Charles Blahous, one of the public trustees of Social Security, has been on the warpath over how I reported his views on the burning question of whether Social Security contributes to the federal deficit.
This is an important question, because the assertion that the program does add to the deficit is a foundation stone of the conservative argument that it needs to be "reformed" to reduce its impact on the economy, typically by cutting benefits.
Blahous is one of those conservatives.
I quoted Blahous this week in the course of explaining why Social Security legally cannot and does not contribute to the federal deficit. I wrote that although Blahous had stated (in another piece) that I was wrong, he in fact had agreed with my position during congressional testimony in 2011. To be absolutely precise, I wrote that he agreed with Social Security advocate Nancy Altman, whose viewpoint is identical to mine.
Blahous has insisted in two emails to The Times that he didn't say that. He demanded a correction, which my bosses deemed unwarranted.
I don't think he's going to be happy with my explanation. First, his complaint.
"Michael Hiltzik misrepresented my congressional testimony in a recent column and a correction is in order," he wrote The Times. "Seeking to substantiate his own erroneous argument that Social Security cannot add to the federal deficit, he asserted that I took this position during 2011 testimony before the Senate Finance Committee. However, as the hearing transcript clearly shows, I was instead agreeing with a different, narrowly technical point (that cutting Social Security benefits does not reduce the federal debt subject to statutory limit, because of the way that debt is defined for purposes of the statute). In fact, during that same series of questions I stated specifically that 'it (Social Security) is adding to the federal deficit.'"
So Blahous contends that when he told the Senate Finance Committee, "I do agree with that," as I quoted him, he meant he agreed only with Altman's "narrowly technical point" about how Social Security affected the federal debt subject to the debt limit.
The problem is that Altman wasn't making a "narrowly technical point." She was making the broad, factual point that Social Security cannot by law contribute to the federal deficit. Period. It's not allowed to spend more than it takes in, and it can't demand that the Treasury cover any deficit in its own accounts.
Altman's words that cutting Social Security doesn't reduce the federal debt wasn't a "technical point," but an illustration of how the law works in practice. She stated:
"The law is unambiguous. So let me read it: Social Security 'shall not be counted for purposes of the congressional budget.'" She mentioned that Blahous talked in his own testimony about a "unified [federal] budget," but she pointed out that there's no such thing when it comes to Social Security, because the program by law is held separate from the rest of the federal budget.
As soon as she finished, Finance Committee Chairman Max Baucus said, "All right. Do you agree with that, Dr. Blahous?" Blahous replied, "I do agree with that."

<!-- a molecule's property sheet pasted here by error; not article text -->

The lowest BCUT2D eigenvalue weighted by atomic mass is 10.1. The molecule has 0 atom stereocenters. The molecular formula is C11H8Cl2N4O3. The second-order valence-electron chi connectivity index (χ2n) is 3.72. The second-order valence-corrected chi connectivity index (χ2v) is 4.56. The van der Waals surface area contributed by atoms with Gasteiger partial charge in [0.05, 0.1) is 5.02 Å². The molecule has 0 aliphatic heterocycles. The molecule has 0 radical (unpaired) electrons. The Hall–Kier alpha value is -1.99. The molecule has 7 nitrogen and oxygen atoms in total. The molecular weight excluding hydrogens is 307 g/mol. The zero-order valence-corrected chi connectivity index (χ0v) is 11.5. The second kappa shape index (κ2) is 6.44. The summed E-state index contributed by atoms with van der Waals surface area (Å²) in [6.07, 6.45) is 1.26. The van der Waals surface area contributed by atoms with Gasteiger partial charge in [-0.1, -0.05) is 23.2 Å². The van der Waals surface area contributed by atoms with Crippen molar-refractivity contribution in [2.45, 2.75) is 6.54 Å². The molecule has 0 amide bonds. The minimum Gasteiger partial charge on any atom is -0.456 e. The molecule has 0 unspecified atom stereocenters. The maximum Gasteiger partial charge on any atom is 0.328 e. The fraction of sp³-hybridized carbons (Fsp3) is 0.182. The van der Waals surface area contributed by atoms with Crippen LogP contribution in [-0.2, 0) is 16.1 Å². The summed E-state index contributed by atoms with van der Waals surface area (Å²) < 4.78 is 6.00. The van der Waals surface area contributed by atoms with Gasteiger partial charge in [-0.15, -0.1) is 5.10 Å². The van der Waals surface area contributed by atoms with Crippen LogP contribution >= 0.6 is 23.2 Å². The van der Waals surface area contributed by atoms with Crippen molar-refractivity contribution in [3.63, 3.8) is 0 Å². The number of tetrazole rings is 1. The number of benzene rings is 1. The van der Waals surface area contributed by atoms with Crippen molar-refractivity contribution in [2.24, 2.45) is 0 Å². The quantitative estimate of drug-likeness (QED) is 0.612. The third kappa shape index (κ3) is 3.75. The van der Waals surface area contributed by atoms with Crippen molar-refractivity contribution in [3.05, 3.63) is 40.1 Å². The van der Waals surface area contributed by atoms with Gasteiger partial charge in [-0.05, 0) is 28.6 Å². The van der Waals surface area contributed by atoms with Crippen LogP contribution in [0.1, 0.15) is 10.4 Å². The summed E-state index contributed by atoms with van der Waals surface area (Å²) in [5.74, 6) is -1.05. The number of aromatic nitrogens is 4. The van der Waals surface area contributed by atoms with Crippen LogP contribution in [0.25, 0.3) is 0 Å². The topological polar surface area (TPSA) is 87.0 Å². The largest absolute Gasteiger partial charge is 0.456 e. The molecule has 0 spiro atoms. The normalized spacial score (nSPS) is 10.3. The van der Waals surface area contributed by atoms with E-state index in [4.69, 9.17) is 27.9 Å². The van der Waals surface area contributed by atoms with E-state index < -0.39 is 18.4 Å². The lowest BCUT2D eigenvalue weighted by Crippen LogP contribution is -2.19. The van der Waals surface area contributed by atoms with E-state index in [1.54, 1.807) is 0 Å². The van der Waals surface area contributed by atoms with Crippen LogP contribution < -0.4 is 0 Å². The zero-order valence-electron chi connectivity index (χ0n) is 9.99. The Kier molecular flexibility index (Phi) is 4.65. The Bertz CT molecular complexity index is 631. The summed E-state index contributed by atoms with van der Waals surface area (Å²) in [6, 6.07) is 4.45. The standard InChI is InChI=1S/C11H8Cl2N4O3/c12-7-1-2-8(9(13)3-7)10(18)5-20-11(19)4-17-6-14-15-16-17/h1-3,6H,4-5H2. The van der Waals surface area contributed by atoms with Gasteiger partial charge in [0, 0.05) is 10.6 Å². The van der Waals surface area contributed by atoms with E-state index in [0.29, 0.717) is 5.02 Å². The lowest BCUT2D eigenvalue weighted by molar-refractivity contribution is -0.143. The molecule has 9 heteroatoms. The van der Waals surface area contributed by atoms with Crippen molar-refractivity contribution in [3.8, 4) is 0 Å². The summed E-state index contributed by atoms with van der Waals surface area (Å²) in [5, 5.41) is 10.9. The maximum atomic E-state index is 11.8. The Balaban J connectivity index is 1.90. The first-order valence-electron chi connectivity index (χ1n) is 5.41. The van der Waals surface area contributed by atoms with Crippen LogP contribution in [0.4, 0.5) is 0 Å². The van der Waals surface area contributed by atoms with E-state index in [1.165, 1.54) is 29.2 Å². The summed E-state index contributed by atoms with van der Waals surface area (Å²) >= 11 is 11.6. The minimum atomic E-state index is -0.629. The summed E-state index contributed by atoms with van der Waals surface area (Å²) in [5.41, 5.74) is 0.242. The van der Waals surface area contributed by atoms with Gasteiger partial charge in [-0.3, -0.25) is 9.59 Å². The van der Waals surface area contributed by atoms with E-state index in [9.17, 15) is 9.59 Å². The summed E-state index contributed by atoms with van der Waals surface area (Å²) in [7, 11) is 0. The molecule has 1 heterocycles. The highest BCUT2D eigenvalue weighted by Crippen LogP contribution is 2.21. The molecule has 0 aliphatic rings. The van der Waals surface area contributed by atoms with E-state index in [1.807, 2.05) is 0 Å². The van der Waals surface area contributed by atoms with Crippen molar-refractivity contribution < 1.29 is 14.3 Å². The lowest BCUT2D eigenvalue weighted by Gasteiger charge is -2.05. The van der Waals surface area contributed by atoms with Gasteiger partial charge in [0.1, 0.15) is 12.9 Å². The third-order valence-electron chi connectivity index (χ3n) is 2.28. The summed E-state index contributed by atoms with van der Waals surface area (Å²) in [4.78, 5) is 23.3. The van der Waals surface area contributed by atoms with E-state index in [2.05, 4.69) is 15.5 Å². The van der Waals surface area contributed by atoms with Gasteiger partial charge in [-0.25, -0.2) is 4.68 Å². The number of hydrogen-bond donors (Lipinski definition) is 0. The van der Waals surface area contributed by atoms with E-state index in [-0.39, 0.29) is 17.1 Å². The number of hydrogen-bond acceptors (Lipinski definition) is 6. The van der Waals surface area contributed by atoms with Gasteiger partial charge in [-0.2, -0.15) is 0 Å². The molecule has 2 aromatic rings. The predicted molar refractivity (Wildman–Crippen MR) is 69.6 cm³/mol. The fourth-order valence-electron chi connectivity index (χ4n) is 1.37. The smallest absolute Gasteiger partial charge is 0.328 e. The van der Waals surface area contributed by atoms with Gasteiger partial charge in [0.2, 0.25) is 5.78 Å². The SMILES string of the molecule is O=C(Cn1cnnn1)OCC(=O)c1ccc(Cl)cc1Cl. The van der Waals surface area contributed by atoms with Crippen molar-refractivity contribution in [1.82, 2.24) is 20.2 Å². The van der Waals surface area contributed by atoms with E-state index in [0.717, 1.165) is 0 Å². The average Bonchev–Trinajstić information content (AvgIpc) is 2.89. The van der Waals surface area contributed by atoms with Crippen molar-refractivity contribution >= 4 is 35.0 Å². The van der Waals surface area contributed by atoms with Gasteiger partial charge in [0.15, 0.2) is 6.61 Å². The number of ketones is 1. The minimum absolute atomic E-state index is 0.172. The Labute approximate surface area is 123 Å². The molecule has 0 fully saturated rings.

It doesn't actually matter that Blahous says now he meant merely that he agreed that cutting Social Security doesn't reduce the federal debt subject to the debt limit, rather than with Altman saying that Social Security can't contribute to the deficit, because both points essentially are the same. He's trying to redefine the federal deficit and federal debt to support his claim, which is his privilege, but that's a debating maneuver, not an expression of fact. In the real world, all roads lead back to the law. And the law, as Altman said, is "unambiguous."
Indeed, Blahous agrees with Altman elsewhere in the same Congressional hearing, according to the transcript. Again, anyone is free to follow this link to read it.
Asked by Baucus to respond to Altman's statement that "one penny saved in Social Security does not reduce our national deficit by one penny," Blahous replied, "There was actually much that Ms. Altman said that I agree with from a technical perspective, even though I am coming to different conclusions." (The technicalities always seem to fall in Blahous' favor, don't they?)
He explained that the present value of the surpluses Social Security had run since 1983 were larger than the deficit it was running in 2011, so over that time the program had "not added net, on average, to our national deficit and debt....So I agree on that point."
He asserted, however, that 2011 was different, because Social Security ran a deficit that year. But there's some sleight-of-hand involved in that assertion, which Baucus caught immediately: It's based on subtracting from the program's income the interest paid on its holdings of nearly $3 trillion in Treasury bonds. Those payments came to $114 billion in 2011.
Anti-Social Security conservatives commonly employ the stunt of ruling those interest payments out of existence, because doing so makes the program's accounts look worse. But it's not reality. Millions of Americans receive interest payments from fixed-income assets of all kinds, and no one that I know of thinks the money is imaginary. Why Social Security should treat it differently is never explained.
To restate the original point, Social Security does not, and cannot, contribute to the federal deficit.